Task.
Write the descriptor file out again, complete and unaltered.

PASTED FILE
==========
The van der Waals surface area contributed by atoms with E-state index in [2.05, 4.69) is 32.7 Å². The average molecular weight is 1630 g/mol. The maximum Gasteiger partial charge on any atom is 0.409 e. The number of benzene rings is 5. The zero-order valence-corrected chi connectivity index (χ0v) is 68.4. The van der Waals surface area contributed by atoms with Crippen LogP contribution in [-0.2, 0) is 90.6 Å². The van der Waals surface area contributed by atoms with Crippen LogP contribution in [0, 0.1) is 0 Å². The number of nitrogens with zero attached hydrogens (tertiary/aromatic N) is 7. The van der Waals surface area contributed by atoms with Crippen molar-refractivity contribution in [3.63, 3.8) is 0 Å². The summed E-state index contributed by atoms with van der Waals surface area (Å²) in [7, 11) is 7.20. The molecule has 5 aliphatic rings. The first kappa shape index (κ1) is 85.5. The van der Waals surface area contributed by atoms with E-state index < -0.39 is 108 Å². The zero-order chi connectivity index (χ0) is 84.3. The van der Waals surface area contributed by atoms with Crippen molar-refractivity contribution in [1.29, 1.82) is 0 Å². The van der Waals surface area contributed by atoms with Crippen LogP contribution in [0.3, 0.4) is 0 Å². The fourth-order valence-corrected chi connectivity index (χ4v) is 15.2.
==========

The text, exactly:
The van der Waals surface area contributed by atoms with E-state index in [2.05, 4.69) is 32.7 Å². The average molecular weight is 1630 g/mol. The maximum Gasteiger partial charge on any atom is 0.409 e. The number of benzene rings is 5. The zero-order valence-corrected chi connectivity index (χ0v) is 68.4. The van der Waals surface area contributed by atoms with Crippen LogP contribution in [-0.2, 0) is 90.6 Å². The van der Waals surface area contributed by atoms with Crippen LogP contribution in [0, 0.1) is 0 Å². The number of nitrogens with zero attached hydrogens (tertiary/aromatic N) is 7. The van der Waals surface area contributed by atoms with Crippen molar-refractivity contribution in [3.63, 3.8) is 0 Å². The summed E-state index contributed by atoms with van der Waals surface area (Å²) in [7, 11) is 7.20. The molecule has 5 aliphatic rings. The first kappa shape index (κ1) is 85.5. The van der Waals surface area contributed by atoms with E-state index < -0.39 is 108 Å². The zero-order chi connectivity index (χ0) is 84.3. The van der Waals surface area contributed by atoms with Crippen molar-refractivity contribution in [1.29, 1.82) is 0 Å². The van der Waals surface area contributed by atoms with Crippen LogP contribution in [0.3, 0.4) is 0 Å². The fourth-order valence-corrected chi connectivity index (χ4v) is 15.2.